Dead beat dad, poon hunting and booze abusing advertising exec Joe Doucett (Josh Brolin) sees his world go down to an even lower level of hell, when after a night of hitting the sauce hardcore, he wakes up trapped in a room... for 20 freaking years. Once out, he tries to find out the WHO and the WHY behind his incarceration. He also likes to hit mooks over the head with a hammer. Hey, a man needs to cut the edge!
I'm starting to hate covering remakes, especially of movies I adore. Because no matter how much I want to judge a film on its own merits, if I’ve seen and loved the original, how can I do so with a straight face? I can’t pretend I didn’t see it. I saw it! Hence, of course the original will come with me in that theatre when tackling the dub. Anyways, having worshiped Park Chan-wook’s Oldboy (Review here)
, I didn’t want or need a remake. I didn’t want it when Spielberg and Will Smith were gonna do it (thank Crom that didn’t f*cking happen) and I didn’t want this Spike Lee version either. So instead of going to watch Homefront like I REALLY wanted to, I went to see this one, walking backwards, as a guy that HAD TO for his site. And you know what? Not bad! Not bad at all.
No matter what Spike Lee has said in the media; this is not a new adaptation of the Japanese Manga, but a remake of Park Chan-wook’s movie. Come on man! Apart from: using today’s technology, setting it in the USA, using important American events to convey the passing of time, revealing the villain earlier and some minor tweaks on the ending , if you’ve seen the original Oldboy, you’ve seen this mofo. What played in my favor though is that although I remembered the finale of the original, I was vague on the chain of events that led me there. The last time I saw Park Chan-wook’s flick was in 2007, so yeah, it’s been a while. So I was engaged the whole time with this one, involved in the sordid happenings 100%. The easy pace, the arresting cinematography by Sean Bobbitt and the random genius storytelling moves by Lee (loved his use of flashbacks and how he conveyed them) definitely helped in keeping me in the game. On that, my main anchor was without a doubt Josh Brolin’s bold performance.
This was the Brolin show through and through as he nailed every phase of his character with gusto: self destructive drunk, beaten down prisoner and jacked up avenger (dude threw down like a champ)! I relished clocking Brolin do his thing and when the film would falter, I still gave a hoot and a nanny, because Brolin was at the center of it all, owning the screen like the man’s man that he is. His pops James Brolin should be proud! NOTE: Oh, and respect on pulling a DeNiro by gaining fat and then losing it to replace it with bulk. END OF NOTE. Add to all that: some nasty red-wet gore bits (this one was way more graphic than the original), an admirable try at echoing the one-take hammer scene from Park Chan-wook’s film (it also owned here but in a different way), a solid supporting performance by cutie Elizabeth Olsen who really made me feel for her, some sly nods to the original (squid), a handful of mucho well done fight scenes and final frames that “moved me” and you get a pretty good flick!
On the flip-side, I didn’t dig that the reality of the film was a tad heightened as it took away from the impact that the story could’ve had. For example Samuel Jackson’s dress wearing and Mohawk sporting goon character was funnier than he was scary. He also came off as Samuel Jackson, playing Samuel Jackson, wild cussing included! Yeah, he kind of took me out of the story a bit. And the same went for the main villain played by the competent Sharlto Copley. He looked like he would have been more comfortable in a Roger Moore James Bond opus than in the damn Oldboy remake. Even his lair was out there! I half expected a phallic missile and “lasers” to pop up. But my biggest peeve was that the film glazed over the hefty themes of the story (the moral questions, revenge, salvation, redemption) in favor of a more light weight approach. Ironically enough, that was my favorite thing about the original Oldboy; it played as an existential essay of one man’s search for the truth while having to be re-acquainted with his own demons to find it. Themes of tragic love, regret, sadness and hopelessness were all up in there! I didn’t feel it so much here. I wouldn’t call this Oldboy for Dummies, but if somebody did, they wouldn’t’ be too far off.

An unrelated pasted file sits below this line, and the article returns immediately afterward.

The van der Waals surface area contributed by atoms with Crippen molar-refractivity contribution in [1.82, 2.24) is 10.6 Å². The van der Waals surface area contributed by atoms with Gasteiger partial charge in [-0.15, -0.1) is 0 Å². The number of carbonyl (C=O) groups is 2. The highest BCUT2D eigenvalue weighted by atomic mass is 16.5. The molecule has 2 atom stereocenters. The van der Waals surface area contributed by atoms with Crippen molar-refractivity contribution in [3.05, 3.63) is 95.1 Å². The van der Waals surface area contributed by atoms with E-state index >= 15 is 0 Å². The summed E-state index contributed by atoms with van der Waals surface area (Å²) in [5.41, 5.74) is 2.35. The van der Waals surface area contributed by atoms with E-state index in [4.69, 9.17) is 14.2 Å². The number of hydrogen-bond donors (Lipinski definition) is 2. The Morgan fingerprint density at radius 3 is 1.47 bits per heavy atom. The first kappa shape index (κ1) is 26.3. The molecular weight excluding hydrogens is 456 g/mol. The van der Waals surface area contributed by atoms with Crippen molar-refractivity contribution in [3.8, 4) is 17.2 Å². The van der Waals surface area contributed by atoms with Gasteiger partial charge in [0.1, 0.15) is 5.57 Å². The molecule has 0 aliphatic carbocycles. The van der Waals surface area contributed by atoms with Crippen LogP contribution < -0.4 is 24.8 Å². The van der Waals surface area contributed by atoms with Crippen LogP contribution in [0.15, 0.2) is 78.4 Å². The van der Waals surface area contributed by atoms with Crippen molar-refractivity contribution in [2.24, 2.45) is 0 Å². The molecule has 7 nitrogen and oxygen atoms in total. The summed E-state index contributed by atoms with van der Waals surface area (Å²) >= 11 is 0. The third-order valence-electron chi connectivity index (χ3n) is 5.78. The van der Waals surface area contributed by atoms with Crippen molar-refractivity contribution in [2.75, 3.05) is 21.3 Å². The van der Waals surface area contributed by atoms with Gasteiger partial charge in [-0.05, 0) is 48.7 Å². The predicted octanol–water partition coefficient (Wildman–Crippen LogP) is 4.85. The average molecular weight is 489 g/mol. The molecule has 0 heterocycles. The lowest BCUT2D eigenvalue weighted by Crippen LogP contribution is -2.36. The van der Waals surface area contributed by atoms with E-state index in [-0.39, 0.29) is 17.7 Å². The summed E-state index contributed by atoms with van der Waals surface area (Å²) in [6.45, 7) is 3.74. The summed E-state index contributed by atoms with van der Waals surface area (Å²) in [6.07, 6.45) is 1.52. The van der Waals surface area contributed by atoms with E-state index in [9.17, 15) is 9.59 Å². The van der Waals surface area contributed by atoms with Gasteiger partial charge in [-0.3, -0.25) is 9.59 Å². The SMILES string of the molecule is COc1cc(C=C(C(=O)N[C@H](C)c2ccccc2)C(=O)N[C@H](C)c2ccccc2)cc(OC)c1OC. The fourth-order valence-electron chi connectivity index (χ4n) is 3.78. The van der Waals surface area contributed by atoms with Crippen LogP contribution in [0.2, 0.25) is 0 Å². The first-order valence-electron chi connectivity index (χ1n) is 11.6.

Overall, I’m glad that I saw the Oldboy remake and enjoyed it WAYYYYYY more than I thought I would. Brolin was the key for me for sure; the man made that movie his bitch. So I came out of there a happy moviegoer! All good. In my overrated opinion, this is Oldboy for the casual film viewer, like my mom for example, she’ll love this shite! Drop the hammer!
This re-do was grislier than the original; pieces of throat carved out, hammer in skulls, stabbings, slit throat and more! Yum!
Elizabeth Olsen graced us with her bootie and glorious melons. The ladies and gay dudes get Brolin showing off his ass like it was going out of style!
I didn't want to see it, expected to hate it and... surprise! Although it can't wax the original's "testies", the Oldboy remake made for a groovy sit down! Granted, knowing the ending beforehand played against it for me, but the movie rolled on fast, I was involved throughout, Brolin rocked it and then some while the gore was extreme. Moreover, the imagery was striking, some of the tweaks worked, specially on the finale, the many beat downs were mucho well done and Elizabeth Olsen put her two sisters to shame in the talent/looks department (no offense to the twins). Bummer that the film often played like a cartoon, its villains were too over the top and that the themes and psychology of the piece were lighter hence lessening the oomph of it all. On the whole though, it was much better than I thought it would be and I enjoyed the ride.